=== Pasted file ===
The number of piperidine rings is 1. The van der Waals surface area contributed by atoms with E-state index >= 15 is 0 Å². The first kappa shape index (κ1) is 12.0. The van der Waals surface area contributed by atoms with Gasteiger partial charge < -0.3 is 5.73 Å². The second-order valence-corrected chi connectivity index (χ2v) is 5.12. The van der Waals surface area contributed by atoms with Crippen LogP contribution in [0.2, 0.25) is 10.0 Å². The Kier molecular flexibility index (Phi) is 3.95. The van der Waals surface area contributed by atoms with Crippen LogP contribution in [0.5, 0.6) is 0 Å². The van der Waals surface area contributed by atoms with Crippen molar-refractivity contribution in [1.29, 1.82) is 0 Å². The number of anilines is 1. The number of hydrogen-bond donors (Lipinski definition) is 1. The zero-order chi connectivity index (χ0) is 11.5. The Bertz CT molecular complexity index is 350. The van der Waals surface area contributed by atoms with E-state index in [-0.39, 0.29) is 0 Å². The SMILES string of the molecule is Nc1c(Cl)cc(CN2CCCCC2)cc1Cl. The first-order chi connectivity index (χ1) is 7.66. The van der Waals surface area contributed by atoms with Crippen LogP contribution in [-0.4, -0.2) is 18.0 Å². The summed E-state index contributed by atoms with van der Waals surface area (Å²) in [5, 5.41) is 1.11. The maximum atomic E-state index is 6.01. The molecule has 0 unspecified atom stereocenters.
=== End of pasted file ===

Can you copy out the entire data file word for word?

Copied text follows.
The number of piperidine rings is 1. The van der Waals surface area contributed by atoms with E-state index >= 15 is 0 Å². The first kappa shape index (κ1) is 12.0. The van der Waals surface area contributed by atoms with Gasteiger partial charge < -0.3 is 5.73 Å². The second-order valence-corrected chi connectivity index (χ2v) is 5.12. The van der Waals surface area contributed by atoms with Crippen LogP contribution in [0.2, 0.25) is 10.0 Å². The Kier molecular flexibility index (Phi) is 3.95. The van der Waals surface area contributed by atoms with Crippen LogP contribution in [0.5, 0.6) is 0 Å². The van der Waals surface area contributed by atoms with Crippen molar-refractivity contribution in [1.29, 1.82) is 0 Å². The number of anilines is 1. The number of hydrogen-bond donors (Lipinski definition) is 1. The zero-order chi connectivity index (χ0) is 11.5. The Bertz CT molecular complexity index is 350. The van der Waals surface area contributed by atoms with E-state index in [-0.39, 0.29) is 0 Å². The SMILES string of the molecule is Nc1c(Cl)cc(CN2CCCCC2)cc1Cl. The first-order chi connectivity index (χ1) is 7.66. The van der Waals surface area contributed by atoms with Crippen LogP contribution in [-0.4, -0.2) is 18.0 Å². The summed E-state index contributed by atoms with van der Waals surface area (Å²) in [5, 5.41) is 1.11. The maximum atomic E-state index is 6.01. The molecule has 0 unspecified atom stereocenters.